A Woman is No Man by Etaf Rum is a devastating, heart-wrenching but also, hopeful, novel about a Palestinian-American family.
This is one of those novels that I believe many should read. But it’s not an easy one. There’s domestic abuse, emotional turmoil with many difficult scenes. Still, though, there is love in this story between some of the women, which is able to rise above all else.
In her debut novel Etaf Rum tells the story of three generations of Palestinian-American women struggling to express their individual desires within the confines of their Arab culture in the wake of shocking intimate violence in their community—a story of culture and honor, secrets and betrayals, love and violence. Set in an America at once foreign to many and staggeringly close at hand, A Woman Is No Man is an intimate glimpse into a controlling and closed cultural world, and a universal tale about family and the ways silence and shame can destroy those we have sworn to protect.
We’re a nation of immigrants, yet, stories like this are quite rare. I don’t think I’ve ever read a story like this before that is focused on Palestinian American women. The women in this story are not seen as equals and oftentimes are the victims of horrific abuse, which everyone turns a blind eye toward. The author Etaf Rum told NPR that she worried about contributing to a negative stereotype of Arab people and the community. She said:
It took me a long time to overcome those fears and realize that in order for me to speak on behalf of women who are abused and oppressed, and to tell their stories — especially those women who are afraid to tell their own stories, because they’re ashamed, and because they feel like someone will come and retaliate, that I had to overcome that fear and tell this very authentic story.
She definitely handles the difficult subject matter with care. And there are many layers to all the characters in this story. Not that the reader will agree with actions but each character has plenty of depth and intrigue.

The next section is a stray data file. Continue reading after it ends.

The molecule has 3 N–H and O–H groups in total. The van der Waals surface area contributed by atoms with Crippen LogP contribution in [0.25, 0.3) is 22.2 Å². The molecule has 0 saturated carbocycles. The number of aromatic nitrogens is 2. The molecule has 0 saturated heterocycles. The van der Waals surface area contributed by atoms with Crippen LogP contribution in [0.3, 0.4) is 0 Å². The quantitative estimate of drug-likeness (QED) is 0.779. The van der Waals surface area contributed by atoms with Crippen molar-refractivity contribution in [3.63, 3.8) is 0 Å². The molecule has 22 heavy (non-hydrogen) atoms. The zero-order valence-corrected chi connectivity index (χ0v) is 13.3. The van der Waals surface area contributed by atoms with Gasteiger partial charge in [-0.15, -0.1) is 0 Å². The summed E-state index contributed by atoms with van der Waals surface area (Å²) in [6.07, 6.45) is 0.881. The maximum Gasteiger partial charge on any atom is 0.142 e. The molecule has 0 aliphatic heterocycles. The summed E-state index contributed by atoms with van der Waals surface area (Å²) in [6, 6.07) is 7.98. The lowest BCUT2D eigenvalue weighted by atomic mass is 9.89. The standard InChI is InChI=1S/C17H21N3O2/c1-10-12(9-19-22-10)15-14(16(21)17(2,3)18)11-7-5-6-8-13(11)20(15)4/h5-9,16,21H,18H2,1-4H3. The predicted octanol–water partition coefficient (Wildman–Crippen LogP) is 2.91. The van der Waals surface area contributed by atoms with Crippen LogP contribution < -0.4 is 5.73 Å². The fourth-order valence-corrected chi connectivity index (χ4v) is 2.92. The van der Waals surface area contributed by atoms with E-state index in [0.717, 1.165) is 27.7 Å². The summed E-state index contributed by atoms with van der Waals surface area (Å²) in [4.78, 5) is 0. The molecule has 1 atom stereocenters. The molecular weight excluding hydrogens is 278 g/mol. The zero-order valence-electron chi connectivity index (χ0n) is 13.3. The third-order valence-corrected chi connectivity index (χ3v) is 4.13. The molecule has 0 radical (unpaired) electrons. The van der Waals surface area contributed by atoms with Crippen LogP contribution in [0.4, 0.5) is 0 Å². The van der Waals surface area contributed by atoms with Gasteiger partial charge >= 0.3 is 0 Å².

Secrets are shared when the women cook together and it becomes almost a meeting point for two of the women. But cooking is also seen as a form of oppression as well—it’s one thing to have a desire to cook; it’s another to have the expectation that there is no only choice.
The story follows the perspectives of Isra— at seventeen she’s forced to marry Adam and move with him to Brooklyn to live with his family. The move is difficult and even more so as she sees many different dark sides to Adam. Her mother-in-law Fareeda is quite traditional and always aware of what the community thinks about the family. She’s not drive by religion so much as image. She’s quite infuriating in many scenes but, as I said above, Etaf provides a lot of different layers. And her growth journey is interesting. And then there’s Deya, Isra and Adam’s daughter. Fareeda is, again, forcing tradition on a woman of the family while Deya dreams of college. And when Deya finds out the shocking truths about her family—it completely changes everything forever.
I thought each of these women, including Fareeda’s daughter Sarah, are all quite complex. Society and culture expectations try to force each of these women to fit into a certain box and expectations. But even when one does follow the traditional path—it definitely does not guarantee happiness as they’re never truly “free.”
Isra, Sarah and Deya are connected through a love of reading, which I thought was a really nice touch in the book as the author is quite the bibliophile—she runs the Instagram account @booksandbeans. Reading also is a sign of rebellion for the women.
Finally thoughts: I think it’s best to say, take the time and read this story. This is one where book clubs will have much to talk about. Click here for my book club questions.